- If you score less than 50, the score is considered poor (red triangle).
Just below, you’ll find five statistics. These include two of the three Core Web Vitals (Largest Contentful Paint and Cumulative Layout Shift), but also:
- First Contentful Paint
- Total Blocking Time, which measures the time elapsed between the FCP and the delay before interactivity, when the task duration has exceeded 50 ms
- Speed Index, which measures the speed with which content is visually displayed when a page is loaded
Opportunities and Diagnosis
The third section of the analysis report concerns Opportunities and Diagnosis. This is where you’ll find recommendations for improving your site’s loading speed and user experience.
In concrete terms, PageSpeed Insights suggests actions you can take to help optimize your site.
For example, in the screenshot above, you can see that the tool suggests:
- Properly size images
- Reduce unused CSS resources
- Eliminate resources that block rendering
- Defer loading offscreen images
What makes this tool so useful is that it doesn’t just tell you what to do, it also tells you how to do it.
For example, it can detect the WordPress CMS and make plugin recommendations to resolve a sticking point.
Finally, the PageSpeed Insights analysis report includes a section titled “Passed Audits.”
The tool verifies that your page follows basic advice in three areas:
- Best practices
The closer your score is to 100, the less guidance you’ll receive to improve your page (which is a good sign).
Successful audits are indicated by green circles:
As soon as a problem is detected, PSI alerts you and explains why that particular point may be problematic, with a proposal to help you resolve it.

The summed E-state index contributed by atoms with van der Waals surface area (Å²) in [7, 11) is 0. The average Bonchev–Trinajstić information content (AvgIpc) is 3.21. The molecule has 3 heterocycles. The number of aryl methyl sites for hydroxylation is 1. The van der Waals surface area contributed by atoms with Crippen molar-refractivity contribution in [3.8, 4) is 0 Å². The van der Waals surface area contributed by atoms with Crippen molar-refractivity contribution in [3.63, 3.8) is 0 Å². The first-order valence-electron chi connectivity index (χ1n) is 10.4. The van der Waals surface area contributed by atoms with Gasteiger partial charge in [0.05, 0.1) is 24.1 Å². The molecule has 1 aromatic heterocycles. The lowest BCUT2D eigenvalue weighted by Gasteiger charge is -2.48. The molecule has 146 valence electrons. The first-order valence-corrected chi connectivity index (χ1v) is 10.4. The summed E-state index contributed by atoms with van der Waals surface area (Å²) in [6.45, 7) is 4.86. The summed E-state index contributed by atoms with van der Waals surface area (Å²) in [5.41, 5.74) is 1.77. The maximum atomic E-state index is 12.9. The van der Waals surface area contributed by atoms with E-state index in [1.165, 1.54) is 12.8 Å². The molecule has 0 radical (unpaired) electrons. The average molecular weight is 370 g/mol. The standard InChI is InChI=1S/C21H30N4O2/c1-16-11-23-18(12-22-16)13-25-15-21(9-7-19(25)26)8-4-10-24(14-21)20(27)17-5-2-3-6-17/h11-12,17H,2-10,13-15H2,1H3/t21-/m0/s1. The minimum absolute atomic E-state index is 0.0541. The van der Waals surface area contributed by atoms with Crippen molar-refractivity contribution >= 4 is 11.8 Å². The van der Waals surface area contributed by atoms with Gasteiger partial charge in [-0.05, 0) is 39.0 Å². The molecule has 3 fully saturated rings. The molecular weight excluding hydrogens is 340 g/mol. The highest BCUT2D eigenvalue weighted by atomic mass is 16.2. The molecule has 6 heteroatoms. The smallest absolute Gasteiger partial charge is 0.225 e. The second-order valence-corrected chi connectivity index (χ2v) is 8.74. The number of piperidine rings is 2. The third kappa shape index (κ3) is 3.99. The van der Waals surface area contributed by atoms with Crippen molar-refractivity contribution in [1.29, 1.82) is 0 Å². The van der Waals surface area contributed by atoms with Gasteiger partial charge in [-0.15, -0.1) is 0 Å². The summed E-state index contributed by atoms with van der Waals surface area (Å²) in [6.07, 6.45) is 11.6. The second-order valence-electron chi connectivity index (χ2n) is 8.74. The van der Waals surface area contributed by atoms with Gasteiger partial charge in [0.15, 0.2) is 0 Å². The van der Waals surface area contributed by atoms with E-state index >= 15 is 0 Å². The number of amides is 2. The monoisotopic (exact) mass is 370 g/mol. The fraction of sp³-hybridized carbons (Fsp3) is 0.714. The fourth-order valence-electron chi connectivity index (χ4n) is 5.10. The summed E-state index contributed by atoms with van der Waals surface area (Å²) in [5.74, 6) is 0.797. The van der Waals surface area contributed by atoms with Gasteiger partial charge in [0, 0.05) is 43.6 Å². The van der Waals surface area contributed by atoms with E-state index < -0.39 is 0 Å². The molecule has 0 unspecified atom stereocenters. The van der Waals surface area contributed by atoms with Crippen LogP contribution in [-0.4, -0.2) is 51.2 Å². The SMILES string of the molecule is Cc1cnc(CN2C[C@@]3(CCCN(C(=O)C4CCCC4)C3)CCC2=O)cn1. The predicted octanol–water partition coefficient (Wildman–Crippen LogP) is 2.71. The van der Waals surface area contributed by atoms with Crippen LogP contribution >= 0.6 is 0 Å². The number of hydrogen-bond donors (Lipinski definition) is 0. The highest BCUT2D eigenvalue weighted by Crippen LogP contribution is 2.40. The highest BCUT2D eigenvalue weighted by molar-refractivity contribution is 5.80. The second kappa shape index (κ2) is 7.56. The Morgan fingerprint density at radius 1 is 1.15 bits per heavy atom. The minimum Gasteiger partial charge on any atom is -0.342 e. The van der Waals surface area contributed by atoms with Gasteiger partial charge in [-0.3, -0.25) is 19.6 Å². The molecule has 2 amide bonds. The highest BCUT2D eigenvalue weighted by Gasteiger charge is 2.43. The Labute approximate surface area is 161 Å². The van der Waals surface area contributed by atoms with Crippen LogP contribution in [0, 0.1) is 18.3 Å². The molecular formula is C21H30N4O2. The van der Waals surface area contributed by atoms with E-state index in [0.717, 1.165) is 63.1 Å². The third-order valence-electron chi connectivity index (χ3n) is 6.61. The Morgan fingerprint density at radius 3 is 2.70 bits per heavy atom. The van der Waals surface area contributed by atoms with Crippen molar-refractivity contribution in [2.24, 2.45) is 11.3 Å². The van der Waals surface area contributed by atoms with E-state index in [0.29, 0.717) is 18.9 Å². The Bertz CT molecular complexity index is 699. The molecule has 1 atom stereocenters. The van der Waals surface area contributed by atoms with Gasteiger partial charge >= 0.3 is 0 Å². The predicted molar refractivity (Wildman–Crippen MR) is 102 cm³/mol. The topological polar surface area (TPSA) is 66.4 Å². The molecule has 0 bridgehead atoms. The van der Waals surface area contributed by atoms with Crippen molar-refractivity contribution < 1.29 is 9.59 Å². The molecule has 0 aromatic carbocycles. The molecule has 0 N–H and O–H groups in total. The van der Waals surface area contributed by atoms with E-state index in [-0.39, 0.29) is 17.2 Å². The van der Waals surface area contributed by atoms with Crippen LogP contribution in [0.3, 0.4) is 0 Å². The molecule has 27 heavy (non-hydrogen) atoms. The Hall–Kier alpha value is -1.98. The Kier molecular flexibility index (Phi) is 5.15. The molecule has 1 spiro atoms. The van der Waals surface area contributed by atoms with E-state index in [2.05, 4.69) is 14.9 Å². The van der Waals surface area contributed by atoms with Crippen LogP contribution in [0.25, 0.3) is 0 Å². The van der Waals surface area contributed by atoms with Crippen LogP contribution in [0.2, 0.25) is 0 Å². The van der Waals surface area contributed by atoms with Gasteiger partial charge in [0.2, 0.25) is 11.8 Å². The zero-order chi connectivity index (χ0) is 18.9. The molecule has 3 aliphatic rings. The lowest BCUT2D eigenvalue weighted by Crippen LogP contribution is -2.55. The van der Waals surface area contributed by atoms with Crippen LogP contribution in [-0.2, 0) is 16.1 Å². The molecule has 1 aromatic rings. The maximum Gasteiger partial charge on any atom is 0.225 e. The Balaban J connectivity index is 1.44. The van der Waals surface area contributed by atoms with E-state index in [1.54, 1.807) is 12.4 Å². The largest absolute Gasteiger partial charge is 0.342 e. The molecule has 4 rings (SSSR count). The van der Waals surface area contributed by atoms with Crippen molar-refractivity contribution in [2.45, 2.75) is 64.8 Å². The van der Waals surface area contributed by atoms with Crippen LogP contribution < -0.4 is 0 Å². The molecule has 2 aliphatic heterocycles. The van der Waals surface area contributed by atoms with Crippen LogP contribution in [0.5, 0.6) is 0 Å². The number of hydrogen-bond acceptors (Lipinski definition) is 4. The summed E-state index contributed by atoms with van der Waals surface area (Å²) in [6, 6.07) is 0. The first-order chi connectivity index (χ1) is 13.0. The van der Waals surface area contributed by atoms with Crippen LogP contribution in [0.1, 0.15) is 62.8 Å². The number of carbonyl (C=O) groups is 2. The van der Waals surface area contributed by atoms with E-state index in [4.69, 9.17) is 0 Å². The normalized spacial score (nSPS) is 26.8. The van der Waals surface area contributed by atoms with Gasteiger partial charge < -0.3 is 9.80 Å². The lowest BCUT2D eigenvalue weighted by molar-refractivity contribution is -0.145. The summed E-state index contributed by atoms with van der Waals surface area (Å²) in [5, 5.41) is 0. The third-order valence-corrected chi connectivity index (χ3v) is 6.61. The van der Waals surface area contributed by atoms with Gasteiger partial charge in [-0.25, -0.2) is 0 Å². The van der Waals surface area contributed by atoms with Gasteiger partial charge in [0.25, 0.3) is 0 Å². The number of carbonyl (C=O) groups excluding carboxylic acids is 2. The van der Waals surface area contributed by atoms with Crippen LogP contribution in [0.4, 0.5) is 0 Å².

To find out more, click once again on the little down arrow associated with a problem:
That’s all for now. You now know how PageSpeed Insights works, and how to use it to analyze your WordPress pages.
In the next section, I’ll focus on a few points that will help you improve your WordPress site’s PageSpeed Insights score.
The official WordPress plugin directory offers a plugin, Insights from Google PageSpeed, to conduct your PSI tests from your dashboard. You’re free to use it or not. Personally, I prefer to use the online tool, so as not to overload my site with an additional plugin.
How can you improve your WordPress site’s PageSpeed Insights score?
To achieve the best possible score, you need to focus on opportunities that can help you reduce page load times.
When I ran tests on several pages from completely different sites (showcase, WooCommerce, etc.), I realized that PSI very often highlighted the same opportunities for improvement.
Let’s take a closer look.
It’s important to reduce them to improve page loading by deferring script execution until user intervention.